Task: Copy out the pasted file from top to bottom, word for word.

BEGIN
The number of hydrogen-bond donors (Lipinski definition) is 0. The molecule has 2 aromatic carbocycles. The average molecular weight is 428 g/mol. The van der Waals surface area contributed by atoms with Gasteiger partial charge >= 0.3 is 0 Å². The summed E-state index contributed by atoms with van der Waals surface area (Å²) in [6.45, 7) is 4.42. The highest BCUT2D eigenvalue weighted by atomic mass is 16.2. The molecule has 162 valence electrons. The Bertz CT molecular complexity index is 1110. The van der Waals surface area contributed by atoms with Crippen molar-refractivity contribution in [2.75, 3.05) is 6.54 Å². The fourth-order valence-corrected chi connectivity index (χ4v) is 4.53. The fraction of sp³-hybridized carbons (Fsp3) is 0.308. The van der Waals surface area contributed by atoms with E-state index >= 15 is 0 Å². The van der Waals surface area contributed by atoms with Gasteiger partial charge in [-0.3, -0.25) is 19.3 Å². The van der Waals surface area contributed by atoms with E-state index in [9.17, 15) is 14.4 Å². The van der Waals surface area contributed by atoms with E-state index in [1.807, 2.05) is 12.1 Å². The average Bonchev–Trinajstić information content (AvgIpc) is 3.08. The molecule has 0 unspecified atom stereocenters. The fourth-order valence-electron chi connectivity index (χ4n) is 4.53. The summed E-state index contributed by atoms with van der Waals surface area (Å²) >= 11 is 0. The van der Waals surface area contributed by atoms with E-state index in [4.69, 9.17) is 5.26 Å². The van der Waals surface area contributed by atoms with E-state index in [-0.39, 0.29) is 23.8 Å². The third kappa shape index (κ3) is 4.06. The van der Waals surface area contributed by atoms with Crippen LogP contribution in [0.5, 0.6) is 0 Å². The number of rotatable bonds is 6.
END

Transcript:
The number of hydrogen-bond donors (Lipinski definition) is 0. The molecule has 2 aromatic carbocycles. The average molecular weight is 428 g/mol. The van der Waals surface area contributed by atoms with Gasteiger partial charge >= 0.3 is 0 Å². The summed E-state index contributed by atoms with van der Waals surface area (Å²) in [6.45, 7) is 4.42. The highest BCUT2D eigenvalue weighted by atomic mass is 16.2. The molecule has 162 valence electrons. The Bertz CT molecular complexity index is 1110. The van der Waals surface area contributed by atoms with Crippen molar-refractivity contribution in [2.75, 3.05) is 6.54 Å². The fourth-order valence-corrected chi connectivity index (χ4v) is 4.53. The fraction of sp³-hybridized carbons (Fsp3) is 0.308. The van der Waals surface area contributed by atoms with E-state index >= 15 is 0 Å². The van der Waals surface area contributed by atoms with Gasteiger partial charge in [-0.3, -0.25) is 19.3 Å². The van der Waals surface area contributed by atoms with E-state index in [9.17, 15) is 14.4 Å². The van der Waals surface area contributed by atoms with E-state index in [1.807, 2.05) is 12.1 Å². The average Bonchev–Trinajstić information content (AvgIpc) is 3.08. The molecule has 0 unspecified atom stereocenters. The fourth-order valence-electron chi connectivity index (χ4n) is 4.53. The summed E-state index contributed by atoms with van der Waals surface area (Å²) >= 11 is 0. The van der Waals surface area contributed by atoms with E-state index in [4.69, 9.17) is 5.26 Å². The van der Waals surface area contributed by atoms with E-state index in [-0.39, 0.29) is 23.8 Å². The third kappa shape index (κ3) is 4.06. The van der Waals surface area contributed by atoms with Crippen LogP contribution in [0.5, 0.6) is 0 Å². The number of rotatable bonds is 6.